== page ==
A Passion for China
‘As we move through our daily lives, eating breakfast, sipping an afternoon cup of tea or gathering for a family dinner, the patterned ceramic objects we live with are precious witnesses to our stories. We eat from them, they warm our hands after a cold walk outdoors and we pull them out to celebrate the births, marriages and lives of our loved ones.’
A Passion for China is a personal celebration of the everyday beauty of tableware. Acclaimed ceramicist, artist and designer Molly Hatch explores the family stories behind beloved items; the bowls and cups we have inherited or chosen with love and care. Molly Hatch also brings the history of porcelain, potteries and patterns to life with an informal eye for fascinating detail.
A tribute to the rich heritage of the vintage plates, jugs and pots that make our homes our own.
- Published by September Publishing
- 6" x 8"
- 320 pages with over 120 illustrations by the author
“Looking at the family china, full of memory and meaning to her personally, she was driven back to the museums where she first studied as a young artist. Her research led to a new book, A Passion for China. And in the process she learned much about the subtle but powerful influence homeware has on us all - including what we search for to replace pieces that are lost or broken.”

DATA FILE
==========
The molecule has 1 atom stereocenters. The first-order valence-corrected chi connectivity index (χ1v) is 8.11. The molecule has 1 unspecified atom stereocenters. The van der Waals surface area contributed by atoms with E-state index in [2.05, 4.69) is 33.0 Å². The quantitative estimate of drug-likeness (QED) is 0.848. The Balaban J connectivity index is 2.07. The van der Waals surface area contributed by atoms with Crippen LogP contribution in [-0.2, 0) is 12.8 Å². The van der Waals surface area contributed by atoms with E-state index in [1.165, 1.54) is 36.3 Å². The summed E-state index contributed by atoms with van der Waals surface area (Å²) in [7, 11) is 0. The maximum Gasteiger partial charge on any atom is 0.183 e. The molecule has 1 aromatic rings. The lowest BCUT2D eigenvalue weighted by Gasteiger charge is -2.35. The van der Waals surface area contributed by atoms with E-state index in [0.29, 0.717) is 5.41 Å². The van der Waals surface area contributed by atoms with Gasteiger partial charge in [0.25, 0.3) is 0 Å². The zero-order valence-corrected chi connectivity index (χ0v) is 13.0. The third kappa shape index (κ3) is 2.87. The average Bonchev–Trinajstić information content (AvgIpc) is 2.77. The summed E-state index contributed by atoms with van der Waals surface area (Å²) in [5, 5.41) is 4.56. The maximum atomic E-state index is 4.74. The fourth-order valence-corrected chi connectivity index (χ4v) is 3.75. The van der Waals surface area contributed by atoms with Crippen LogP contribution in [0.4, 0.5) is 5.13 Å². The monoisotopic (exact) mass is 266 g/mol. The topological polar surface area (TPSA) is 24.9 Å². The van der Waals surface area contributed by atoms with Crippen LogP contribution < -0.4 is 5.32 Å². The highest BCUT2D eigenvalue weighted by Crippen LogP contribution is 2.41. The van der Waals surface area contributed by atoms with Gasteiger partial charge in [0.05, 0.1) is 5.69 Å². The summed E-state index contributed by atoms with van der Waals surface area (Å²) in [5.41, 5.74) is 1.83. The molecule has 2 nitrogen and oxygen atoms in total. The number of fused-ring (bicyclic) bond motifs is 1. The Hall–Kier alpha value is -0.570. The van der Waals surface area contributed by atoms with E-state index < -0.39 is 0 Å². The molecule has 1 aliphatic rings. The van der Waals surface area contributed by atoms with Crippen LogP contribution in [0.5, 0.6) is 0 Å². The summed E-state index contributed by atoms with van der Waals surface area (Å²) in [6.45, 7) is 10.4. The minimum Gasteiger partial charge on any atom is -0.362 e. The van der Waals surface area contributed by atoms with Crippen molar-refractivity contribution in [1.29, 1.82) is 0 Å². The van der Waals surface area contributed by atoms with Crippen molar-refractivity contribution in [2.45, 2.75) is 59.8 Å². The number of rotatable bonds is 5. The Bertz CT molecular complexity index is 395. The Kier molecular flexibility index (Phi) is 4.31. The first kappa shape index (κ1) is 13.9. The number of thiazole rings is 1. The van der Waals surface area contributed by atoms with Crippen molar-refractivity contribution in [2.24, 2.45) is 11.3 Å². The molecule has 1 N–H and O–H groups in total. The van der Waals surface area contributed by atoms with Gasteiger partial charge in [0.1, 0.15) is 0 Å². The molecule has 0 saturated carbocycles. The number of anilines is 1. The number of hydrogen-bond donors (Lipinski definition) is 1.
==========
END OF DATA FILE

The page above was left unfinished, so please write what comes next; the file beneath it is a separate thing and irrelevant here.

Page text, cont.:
The Guardian (UK)
“We eat from them, they warm our hands after a cold walk outdoors, we pull them out to celebrate the births, marriages and lives of our loved ones, we sometimes drop them carelessly or smash them in anger, and then we work to delicately glue them back together. Their familiarity becomes a part of our sense of ourselves, a sense of our home.”
Molly Hatch quoted in iNews
“Artist and ceramicist Molly Hatch makes whimsical, charming, yet undeniably special pottery... In her new, beautifully illustrated book, A Passion for China: A Little Book About the Objects We Eat From, Live with and Love, she explores the roots of her own fascination with fine ceramics (mainly objects in her grandmother’s house) as well as the more immediate enjoyment that well-used porcelain can present (many of her grandmother’s things were chipped from being used and not cabineted away - imbuing each piece with loving, happy memories).”
The Globe and Mail (Canada)